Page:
15 August 2018

Dreaming in Flags

United Nations members' national flags
(Tom Page, photo)

Flags wait for dark.  Then their silken fabric
slides off their poles and drapes wonder
around me and passersby—carnival
of startling color and design.  Coats of
arms and arms in coats fill the avenues
in Philadelphia and New York City.

I see my two homes have swathed me in blue
with seals of state under a cape striped red
and white.  My Phrygian cap is blue with.  
white stars.  Eagles look out from each long sleeve,
while horses prance on shirt front and back
with sailing ships and plows and crops and wreaths. 

Mythic women face each other down each
pants leg: Liberty holding up her torch
while standing on a crown, and blind-folded
Justice holding up her sword, balancing
a scale.  To my surprise, I am joyful
and light-hearted—not heavy with history.

With so much to enjoy, who could be sad?
Empty poles line the streets, but people walk in
silky colors.  We clash only in hue.
In dream we practice each other’s dance steps,
cooperate with rescues and welcomes.
Tensions vanish when we take down our flags.

 My blog poems are rough drafts.
lease respect my copyright. 

© 2018 Susan L. Chast


  1. O My! Your poem sent me to google to know more about US flags and also about "Phrygian"...."In dream we practice each other’s dance steps, / cooperate with rescues and welcomes."...Hope this is the reality, some day. So wonderful to read this one, Susan and thanks for the prompt.

  2. A powerful poem - you capture something really quite brilliant

  3. I love how you symbolize every element to its core — the brilliance of colors and motifs give life to your words. And to imbibe the spirit of three flags is quite an endeavor.
    The last stanza is for the ages, as it depicts how such symbols have come out to demarcate people and divide them too. "We clash only in hue./In dream we practice each other’s dance steps, cooperate with rescues and welcomes": Perfect!

  4. "Tensions vanish when we take down our flags." I love that, and enjoyed your descriptions of the coats of arms and the flag. A tone of celebration in this poem.........I really enjoyed it.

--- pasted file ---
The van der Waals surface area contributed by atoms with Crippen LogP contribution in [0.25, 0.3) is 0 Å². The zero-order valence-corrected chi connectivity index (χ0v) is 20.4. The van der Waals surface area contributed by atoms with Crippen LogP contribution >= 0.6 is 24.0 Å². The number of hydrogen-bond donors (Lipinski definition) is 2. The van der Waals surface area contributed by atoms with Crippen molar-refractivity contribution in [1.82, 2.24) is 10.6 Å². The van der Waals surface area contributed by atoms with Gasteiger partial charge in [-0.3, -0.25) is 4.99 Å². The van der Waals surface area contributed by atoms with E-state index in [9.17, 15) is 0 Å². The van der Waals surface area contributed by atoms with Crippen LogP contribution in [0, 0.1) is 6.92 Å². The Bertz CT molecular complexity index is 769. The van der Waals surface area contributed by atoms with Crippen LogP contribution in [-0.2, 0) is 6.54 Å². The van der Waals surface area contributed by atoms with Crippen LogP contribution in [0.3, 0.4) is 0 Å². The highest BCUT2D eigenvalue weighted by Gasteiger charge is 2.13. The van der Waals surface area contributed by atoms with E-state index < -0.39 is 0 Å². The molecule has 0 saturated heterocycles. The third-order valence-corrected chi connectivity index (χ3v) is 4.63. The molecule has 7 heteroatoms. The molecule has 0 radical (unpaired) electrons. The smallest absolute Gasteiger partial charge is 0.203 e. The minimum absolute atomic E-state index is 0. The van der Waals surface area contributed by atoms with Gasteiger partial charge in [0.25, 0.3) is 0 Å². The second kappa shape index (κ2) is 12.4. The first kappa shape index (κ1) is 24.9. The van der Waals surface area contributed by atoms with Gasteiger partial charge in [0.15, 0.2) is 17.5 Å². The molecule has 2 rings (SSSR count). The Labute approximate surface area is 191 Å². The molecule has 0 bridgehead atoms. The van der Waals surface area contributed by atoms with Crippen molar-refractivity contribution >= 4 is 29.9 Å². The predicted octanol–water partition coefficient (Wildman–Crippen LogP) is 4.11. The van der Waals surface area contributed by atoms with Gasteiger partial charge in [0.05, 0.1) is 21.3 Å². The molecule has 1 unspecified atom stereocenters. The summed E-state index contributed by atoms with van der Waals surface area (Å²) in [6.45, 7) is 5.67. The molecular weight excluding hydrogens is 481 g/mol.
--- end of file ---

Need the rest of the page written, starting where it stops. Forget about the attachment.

5. Sadly, reading this poem, am reminded of the darkness that hides behind your words, Susan. Of the darkness that's committed under a nation's colour. Sorry for the darkness, today.

  6. It is difficult to think of a country whose history is not shrouded in shame.
    How elequently you express this Susan. Sadly humanity is no so humane in its characteristics and has been this way for a very long time.

  7. I have never seen so many flags like that, Susan, and it's an amazing sight. I imagine it must sound interesting in the wind, with all those flags flapping and rustling! We don't have anything like that here, only during the Olympics. I suppose the Union Jack over Buckingham Palace and Windsor Castle is enough for most people, as it shows the Queen is in residence. Otherwise flags are flown at half-mast when someone important dies. Where did our nation of flag-wavers go?

  8. I love the hope in your closing stanza Susan - oh if only this could be!

    An aside: It is strange how the flags can unite and divide...pieces of cloth hold so much power...

    Anna :o]

  9. Just looking up at the Stars and Stripes … sometimes it’s hard to describe!An intense piece, Susan...it will have a special place in my memory.
    The concluding paragraph necessitates introspection Brilliant writng...

  10. We hope that what we do in dream eventually translates into reality. A powerful message.


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